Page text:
EcoBlog

The latest thinking on ecological landscapes. Useful tips to improve our environment

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Kim Eierman

Kim Eierman

Founder of EcoBeneficial!

Available for virtual and in-person landscape consulting, talks and classes.

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Asimina_triloba_wikipedia

Tasty Natives: Pawpaw (Asimina trioloba)

As fall planting winds down, consider whether you might have one more spot for a tasty native plant.  It’s a great way to add an ecological boost to your landscape, while growing something unusual that you can eat.  Edible native plantings help connect us with the ecosystems around us, and are a powerful way to engage kids with the landscape.

Pawpaw (Asimina triloba) is a tasty native for the Eastern half of the U.S., as far west as Texas.   An easy-care small native tree, Pawpaw thrives in moist conditions in full sun to light shade, with fertile soil.  Although Pawpaws seldom grow taller than 25 feet, they need a lot of horizontal space.  Give them plenty of room, as they sucker and like to grow in colonies, often creating dense, shady thickets.  This is not a plant to tuck into a small planting bed.

Pawpaw’s large, tropical-looking leaves are a standout in any garden and belie the tree’s native origins, especially in colder regions.  The trees are virtually pest-free, and the leaves are quite deer-resistant.  Pawpaw is a larval host plant for the Zebra Swallowtail Butterfly and the Pawpaw Sphinx Moth, so expect (and encourage) some feeding on the leaves by these caterpillars. You will be rewarded by their beautiful adult counterparts later in the year.

In the spring, Pawpaw sports intriguing maroon blossoms, pollinated primarily by flies and beetles, some of our most underrated, yet important pollinators.  Pawpaw pollination can be a bit tricky.  Although the plants are monoecious – there are male and female blossoms on the same plant – Pawpaw flowers are thought to start out as female and then become male.  As a result, Pawpaws are frequently self-infertile.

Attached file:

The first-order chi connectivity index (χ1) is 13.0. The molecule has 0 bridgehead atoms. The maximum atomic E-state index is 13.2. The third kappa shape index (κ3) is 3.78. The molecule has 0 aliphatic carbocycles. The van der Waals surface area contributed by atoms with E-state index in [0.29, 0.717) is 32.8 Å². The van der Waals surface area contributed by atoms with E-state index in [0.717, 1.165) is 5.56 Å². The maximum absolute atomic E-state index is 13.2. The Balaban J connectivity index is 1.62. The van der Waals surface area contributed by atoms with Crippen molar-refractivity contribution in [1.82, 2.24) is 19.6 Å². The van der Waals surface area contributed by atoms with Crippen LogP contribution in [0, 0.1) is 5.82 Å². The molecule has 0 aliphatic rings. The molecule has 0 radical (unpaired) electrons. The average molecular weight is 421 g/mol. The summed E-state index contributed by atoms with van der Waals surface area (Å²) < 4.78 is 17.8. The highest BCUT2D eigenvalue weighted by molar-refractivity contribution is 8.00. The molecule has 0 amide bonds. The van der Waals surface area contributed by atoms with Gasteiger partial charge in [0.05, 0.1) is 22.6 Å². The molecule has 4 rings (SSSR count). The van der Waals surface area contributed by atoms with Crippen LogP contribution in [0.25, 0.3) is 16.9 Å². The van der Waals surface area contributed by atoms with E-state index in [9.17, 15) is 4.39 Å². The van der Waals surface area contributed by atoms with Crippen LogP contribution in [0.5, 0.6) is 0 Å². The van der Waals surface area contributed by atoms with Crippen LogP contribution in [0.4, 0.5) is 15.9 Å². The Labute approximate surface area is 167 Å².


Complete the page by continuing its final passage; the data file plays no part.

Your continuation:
To promote fruit set, plant two or more genetically different Pawpaws to allow for cross-pollination.  Cultivars are available, although they may be a bit hard to find at local nurseries.  If you cannot find cultivars, plant at least two different straight species seedlings, grown at different nurseries.

Sometimes, flies and beetles, the natural pollinators of Pawpaw, will under-perform.  If these creatures aren’t doing their job, consider attracting them with manure, fish emulsion, or, dare I say, road-kill or other form of rotting meat.  Think like a hungry fly or beetle.  If this thought process is more than you can stomach, take a more delicate approach and pollinate the flowers by hand.  A helpful guide is Neal Peterson’s article in Clemson University’s Fruit Gardener newsletter: “Doing What Comes Unnaturally: How to Hand-Pollinate Pawpaws.” You can also see a photo demonstration on the Apios Institute website.

Pawpaw is an appealing ornamental plant with a bonus – it produces delicious tropical-looking fruit that ripens in late summer.   It is the largest fruit indigenous to the United States, typically 3 to 6 inches long and weighing less than a pound.  The ripe fruit has a banana-mango-pineapple flavor and a custardy texture.  When ripe, the fruit can be eaten raw, and also makes delicious ice cream, smoothies, frozen cocktails, puddings and more.  If you have a bumper crop of fruit, not to worry, the fruit pulp freezes quite well.  Make sure to share some of the fruit with the wildlife that loves it – raccoons, opossums, squirrels, foxes, and hmm……maybe the deer.

For more information on Pawpaw, watch my short video interview with Dr. Doug Tallamy, entomologist and author of Bringing Nature Home.

Happy Planting from Kim Eierman at EcoBeneficial!

Photo:  Pawpaw fruit
Photo credit: Wikipedia

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